Callen’s Corner: Gun Safety

Have you ever wondered what is going on in G Callen’s mind before and after he draws his gun? Ever wondered how fast his heart is beating or how sweaty his palms are? Maybe not, simply because our Callen is the best of the best (keeps his cool in all situations), but surely you’ve wondered about his training. Especially in how he handles his gun, Hetty’s guns, and guns he gets off of bad guys.

Fear not, because it’s high time to take a look at how guns are safely handled by our hero.

Callen’s Corner: Gun Safety | NCISLA Magazine

There is so much training that goes into being able to handle a gun safely and effectively; everything from knowing how a gun is put together, to how the mechanisms work in one, to the safety protocols, to laws in different states and countries on guns, to maintenance. The list is more extensive than you might imagine (unless you’re in the military, a police officer, or have your CHL.) Since all of the above is second nature to Callen by now and he barely thinks on any of it and just does it, I will share what small training I’ve had so that us fans can get a glimpse of A FRACTION of the items going through his mind (and his Team’s) when they are drawing their weapon.

Callen’s Corner: Gun Safety | NCISLA Magazine

Safety protocols for using 9mm semiautomatics (and all guns, really) are taught in a small list, usually looking something like this:

  1. Finger off the trigger (until forced to fire)
  2. Keep gun pointed in Position SUL, or down range (obviously, NOT AT ANY PERSON)
  3. Know what the target is
  4. Be aware of what is to the sides and behind the target

One of the items my trainer harped on again and again was the seriousness of keeping your finger off the trigger. I didn’t really understand until my first time of shooting 150 rounds. My arm got tired, I got lazy and occasionally would rest my finger on the trigger while waiting for my target to be reset. This is dangerous because if I were startled, by a loud noise or the like, I might accidentally pull the trigger. Hence, why keeping the gun pointed in the SUL Position is so important. If a gun is fired while not aimed at the target, it needs to be pointing to where it can’t hurt anyone. One of the things I LOVE about Callen and his Team: their fingers are NEVER resting on a trigger. They do this even when they’ve been up all night, or chasing suspects for days–when they are dog tired! Their training, like all who have been in military or law enforcement, was thorough and bred good habits.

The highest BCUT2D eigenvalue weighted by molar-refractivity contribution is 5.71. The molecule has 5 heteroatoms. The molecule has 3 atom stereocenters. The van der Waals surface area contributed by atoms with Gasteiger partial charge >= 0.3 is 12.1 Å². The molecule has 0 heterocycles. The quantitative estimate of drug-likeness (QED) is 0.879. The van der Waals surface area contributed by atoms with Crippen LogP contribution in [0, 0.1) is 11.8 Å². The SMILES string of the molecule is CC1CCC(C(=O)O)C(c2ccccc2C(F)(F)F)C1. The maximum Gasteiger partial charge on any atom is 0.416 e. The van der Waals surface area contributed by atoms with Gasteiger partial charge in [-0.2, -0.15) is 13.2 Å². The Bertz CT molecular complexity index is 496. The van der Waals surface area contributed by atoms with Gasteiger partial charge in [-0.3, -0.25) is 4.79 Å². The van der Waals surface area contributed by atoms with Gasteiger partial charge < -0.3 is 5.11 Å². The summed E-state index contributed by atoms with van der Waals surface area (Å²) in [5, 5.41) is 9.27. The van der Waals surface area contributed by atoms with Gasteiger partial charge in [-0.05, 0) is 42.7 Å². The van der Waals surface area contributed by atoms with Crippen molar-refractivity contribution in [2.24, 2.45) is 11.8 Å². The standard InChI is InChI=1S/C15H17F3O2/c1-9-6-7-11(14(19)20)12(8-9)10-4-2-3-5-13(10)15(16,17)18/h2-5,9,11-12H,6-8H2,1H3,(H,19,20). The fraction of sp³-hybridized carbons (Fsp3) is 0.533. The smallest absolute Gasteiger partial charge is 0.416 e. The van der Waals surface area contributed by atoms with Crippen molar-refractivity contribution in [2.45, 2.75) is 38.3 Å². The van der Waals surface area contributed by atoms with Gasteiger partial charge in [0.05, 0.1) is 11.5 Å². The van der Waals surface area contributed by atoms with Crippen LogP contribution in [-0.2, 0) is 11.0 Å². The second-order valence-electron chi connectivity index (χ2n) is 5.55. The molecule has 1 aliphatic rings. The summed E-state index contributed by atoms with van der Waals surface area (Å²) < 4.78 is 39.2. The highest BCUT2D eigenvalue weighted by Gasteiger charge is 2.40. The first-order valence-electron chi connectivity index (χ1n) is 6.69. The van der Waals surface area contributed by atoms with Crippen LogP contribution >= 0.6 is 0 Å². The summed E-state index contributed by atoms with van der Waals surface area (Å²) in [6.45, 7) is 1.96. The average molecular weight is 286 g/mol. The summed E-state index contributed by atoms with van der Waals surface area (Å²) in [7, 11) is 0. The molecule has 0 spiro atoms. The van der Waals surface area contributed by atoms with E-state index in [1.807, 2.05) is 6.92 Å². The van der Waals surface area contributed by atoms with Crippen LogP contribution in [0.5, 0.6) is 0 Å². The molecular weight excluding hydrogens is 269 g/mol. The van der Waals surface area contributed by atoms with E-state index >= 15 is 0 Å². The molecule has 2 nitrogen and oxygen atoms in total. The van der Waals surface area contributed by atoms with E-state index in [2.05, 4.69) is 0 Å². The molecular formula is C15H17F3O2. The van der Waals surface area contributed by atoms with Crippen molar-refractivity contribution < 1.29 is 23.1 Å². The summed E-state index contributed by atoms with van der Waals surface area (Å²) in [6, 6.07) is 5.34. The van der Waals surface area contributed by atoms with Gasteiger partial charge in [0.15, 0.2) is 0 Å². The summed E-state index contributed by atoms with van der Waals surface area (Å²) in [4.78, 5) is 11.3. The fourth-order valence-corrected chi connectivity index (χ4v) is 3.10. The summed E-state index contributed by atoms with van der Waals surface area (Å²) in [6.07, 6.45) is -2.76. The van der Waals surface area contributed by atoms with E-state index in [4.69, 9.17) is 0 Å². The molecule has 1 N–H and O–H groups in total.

Callen’s Corner: Gun Safety | NCISLA Magazine
Two items that both military and law enforcement teaches in training have to do with the nature of bullets. Bullets themselves behave differently, dependent upon size and the type of weapon being shot. But these two things are pretty general when speaking of guns:

  1. Bullets ricochet bad
  2. Bullets go through bodies

Bullets have the potential to ricochet off of anything durable, such as metals and stone. When a bad guy is shooting in a warehouse filled with pipes and cement walls? Yeah, bad situation. Take cover. Those bullets will go in multiple directions when they start ricocheting. No one knows this better than the Team.

Then, remember the time Callen was in the nightclub, undercover as Ivan? He came face to face with a hostage situation, and needed to take a shot. What did he do first? Make sure that Deeks wasn’t in his line of fire. (Loved how Deeks handled a similar situation near the end of the case, in that home hallway, too!) Bullets always have the potential to go through the intended target and hit whatever is behind it.

Callen’s Corner: Gun Safety | NCISLA Magazine
Guns require a higher sense of alertness to use skillfully and properly. This can be seen in how intense Callen and the others get when they draw their weapon. They aren’t just about to shoot at the bad guy. They are figuring out what could move into their line of fire from the sides, what’s behind their target, and how to not let their weapon fall into the bad guy’s possession. It takes a lot of focus! Insert applause for the Team here.